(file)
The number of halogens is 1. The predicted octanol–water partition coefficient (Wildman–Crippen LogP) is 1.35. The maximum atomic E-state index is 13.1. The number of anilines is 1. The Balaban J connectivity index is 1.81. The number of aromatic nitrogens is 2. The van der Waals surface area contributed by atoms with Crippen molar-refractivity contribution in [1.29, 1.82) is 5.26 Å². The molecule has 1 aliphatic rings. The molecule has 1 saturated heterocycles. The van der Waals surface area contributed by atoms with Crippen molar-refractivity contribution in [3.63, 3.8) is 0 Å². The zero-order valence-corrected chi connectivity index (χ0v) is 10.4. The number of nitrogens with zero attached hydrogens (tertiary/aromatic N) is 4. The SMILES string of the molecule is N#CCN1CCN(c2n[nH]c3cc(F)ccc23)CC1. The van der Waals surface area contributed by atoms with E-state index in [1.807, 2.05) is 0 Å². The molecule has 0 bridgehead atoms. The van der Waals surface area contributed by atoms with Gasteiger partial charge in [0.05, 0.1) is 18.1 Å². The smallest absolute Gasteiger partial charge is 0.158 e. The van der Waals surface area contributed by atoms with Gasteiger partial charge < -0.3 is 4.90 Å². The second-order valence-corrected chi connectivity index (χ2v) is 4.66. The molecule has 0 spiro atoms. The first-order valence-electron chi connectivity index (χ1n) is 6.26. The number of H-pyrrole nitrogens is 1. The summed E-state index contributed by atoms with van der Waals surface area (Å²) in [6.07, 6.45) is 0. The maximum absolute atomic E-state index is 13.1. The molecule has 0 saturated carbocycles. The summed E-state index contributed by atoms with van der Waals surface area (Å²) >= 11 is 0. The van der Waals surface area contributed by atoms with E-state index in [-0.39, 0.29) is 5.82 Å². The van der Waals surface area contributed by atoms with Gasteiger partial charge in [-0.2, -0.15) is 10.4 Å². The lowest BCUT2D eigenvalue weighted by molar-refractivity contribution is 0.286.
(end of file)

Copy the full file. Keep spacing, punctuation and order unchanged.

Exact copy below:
The number of halogens is 1. The predicted octanol–water partition coefficient (Wildman–Crippen LogP) is 1.35. The maximum atomic E-state index is 13.1. The number of anilines is 1. The Balaban J connectivity index is 1.81. The number of aromatic nitrogens is 2. The van der Waals surface area contributed by atoms with Crippen molar-refractivity contribution in [1.29, 1.82) is 5.26 Å². The molecule has 1 aliphatic rings. The molecule has 1 saturated heterocycles. The van der Waals surface area contributed by atoms with Crippen molar-refractivity contribution in [3.63, 3.8) is 0 Å². The zero-order valence-corrected chi connectivity index (χ0v) is 10.4. The number of nitrogens with zero attached hydrogens (tertiary/aromatic N) is 4. The SMILES string of the molecule is N#CCN1CCN(c2n[nH]c3cc(F)ccc23)CC1. The van der Waals surface area contributed by atoms with E-state index in [1.807, 2.05) is 0 Å². The molecule has 0 bridgehead atoms. The van der Waals surface area contributed by atoms with Gasteiger partial charge in [0.05, 0.1) is 18.1 Å². The smallest absolute Gasteiger partial charge is 0.158 e. The van der Waals surface area contributed by atoms with Gasteiger partial charge < -0.3 is 4.90 Å². The second-order valence-corrected chi connectivity index (χ2v) is 4.66. The molecule has 0 spiro atoms. The first-order valence-electron chi connectivity index (χ1n) is 6.26. The number of H-pyrrole nitrogens is 1. The summed E-state index contributed by atoms with van der Waals surface area (Å²) in [6.07, 6.45) is 0. The maximum absolute atomic E-state index is 13.1. The molecule has 0 saturated carbocycles. The summed E-state index contributed by atoms with van der Waals surface area (Å²) >= 11 is 0. The van der Waals surface area contributed by atoms with E-state index in [-0.39, 0.29) is 5.82 Å². The van der Waals surface area contributed by atoms with Gasteiger partial charge in [-0.2, -0.15) is 10.4 Å². The lowest BCUT2D eigenvalue weighted by molar-refractivity contribution is 0.286.